There is little chance that the entire continent would suffer from drought at the same time. Some regions can be afflicted by severe drought, while other districts enjoy bountiful rain. Some droughts are short-lived, while others extend over a number of years.

Why is Australia prone to drought?

Australia is an extremely dry continent. This is because of a variety of factors. There is a persistent high pressure system located above central Australia. Cool water currents off the coast of Western Australia prevent rainfall in that part of the continent. Australia is also a very flat continent, which leads to reduced orographic rainfall. (Refer Topic 2, Chapter 1)

A phenomenon responsible for rainfall variability in Australia is the El Niño Southern Oscillation system (ENSO). El Niño is an abnormal warming of surface ocean waters in the eastern tropical Pacific, occurring every three to seven years. This causes ocean currents near Australia to be cooler, which supports the creation of high pressure systems. On the Australian continent, El Niño events are associated with increased probability of drier conditions. Some of Australia's most devastating droughts have occurred during El Niño periods, including the 1914-1915 Drought, the severe 1982-1983 Drought, and the long El Niño Drought of 1991-1995. Droughts, however, do not always occur during El Niño years. Some develop independently of this global force, however, such as the drought which began on 1 June 1979 and lasted until December 1980.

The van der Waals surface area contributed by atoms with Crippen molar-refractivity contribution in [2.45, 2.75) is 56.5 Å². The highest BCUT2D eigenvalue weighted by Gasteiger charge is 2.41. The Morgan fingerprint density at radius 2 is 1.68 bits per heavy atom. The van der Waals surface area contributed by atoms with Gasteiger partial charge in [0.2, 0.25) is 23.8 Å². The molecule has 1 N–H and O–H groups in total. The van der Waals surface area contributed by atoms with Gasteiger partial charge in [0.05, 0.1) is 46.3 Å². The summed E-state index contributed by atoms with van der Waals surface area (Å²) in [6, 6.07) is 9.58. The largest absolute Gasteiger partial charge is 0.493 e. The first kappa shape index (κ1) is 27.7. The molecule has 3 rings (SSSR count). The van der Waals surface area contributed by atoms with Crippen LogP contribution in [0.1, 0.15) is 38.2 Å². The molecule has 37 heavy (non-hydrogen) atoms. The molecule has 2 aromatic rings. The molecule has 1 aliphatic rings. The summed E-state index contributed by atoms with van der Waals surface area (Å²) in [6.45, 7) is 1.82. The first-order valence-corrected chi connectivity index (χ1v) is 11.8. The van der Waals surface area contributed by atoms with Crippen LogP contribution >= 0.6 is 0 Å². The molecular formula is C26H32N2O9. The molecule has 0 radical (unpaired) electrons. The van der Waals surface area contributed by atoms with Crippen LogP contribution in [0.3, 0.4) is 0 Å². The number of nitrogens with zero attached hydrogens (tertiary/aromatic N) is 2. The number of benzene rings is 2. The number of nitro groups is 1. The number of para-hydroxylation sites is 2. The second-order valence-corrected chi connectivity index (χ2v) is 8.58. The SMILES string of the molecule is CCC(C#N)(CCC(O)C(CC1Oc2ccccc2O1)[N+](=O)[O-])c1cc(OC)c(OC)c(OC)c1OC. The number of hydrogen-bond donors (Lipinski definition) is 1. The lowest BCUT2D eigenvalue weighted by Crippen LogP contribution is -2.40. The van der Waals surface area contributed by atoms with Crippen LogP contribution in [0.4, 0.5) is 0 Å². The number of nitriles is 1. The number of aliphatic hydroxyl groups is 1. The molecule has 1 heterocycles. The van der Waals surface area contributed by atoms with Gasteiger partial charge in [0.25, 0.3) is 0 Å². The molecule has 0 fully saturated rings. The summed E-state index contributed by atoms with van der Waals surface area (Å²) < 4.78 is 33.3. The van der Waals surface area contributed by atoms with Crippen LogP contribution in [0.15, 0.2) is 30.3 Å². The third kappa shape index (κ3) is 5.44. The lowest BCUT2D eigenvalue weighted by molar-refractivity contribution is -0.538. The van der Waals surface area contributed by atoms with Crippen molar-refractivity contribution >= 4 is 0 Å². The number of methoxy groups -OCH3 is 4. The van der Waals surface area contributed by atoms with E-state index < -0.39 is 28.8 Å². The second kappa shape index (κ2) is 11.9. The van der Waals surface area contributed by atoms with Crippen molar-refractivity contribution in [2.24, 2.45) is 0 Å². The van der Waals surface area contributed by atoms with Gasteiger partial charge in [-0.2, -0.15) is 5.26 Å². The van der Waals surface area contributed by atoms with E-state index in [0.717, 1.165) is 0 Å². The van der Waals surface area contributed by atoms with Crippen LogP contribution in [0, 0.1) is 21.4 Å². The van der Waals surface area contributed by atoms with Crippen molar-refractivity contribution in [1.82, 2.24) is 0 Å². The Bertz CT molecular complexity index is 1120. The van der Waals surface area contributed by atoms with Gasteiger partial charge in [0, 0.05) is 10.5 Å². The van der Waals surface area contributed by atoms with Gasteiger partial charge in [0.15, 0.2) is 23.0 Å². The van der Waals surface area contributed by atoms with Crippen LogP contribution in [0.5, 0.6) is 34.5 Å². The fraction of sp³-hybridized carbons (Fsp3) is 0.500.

In contrast to El Niño, La Nina is an anomaly in which there are unusually cold sea surface temperatures in the eastern tropical Pacific. La Nina occurs approximately half as often as El Niño and is related to an increased probability of wetter conditions in Australia. The Southern Oscillation reflects the seasonal or monthly fluctuations in the air pressure difference between Tahiti and Darwin. In recent years, an understanding of the ENSO system has allowed meteorologists to predict seasonal rainfall and give advanced warning to authorities and individuals.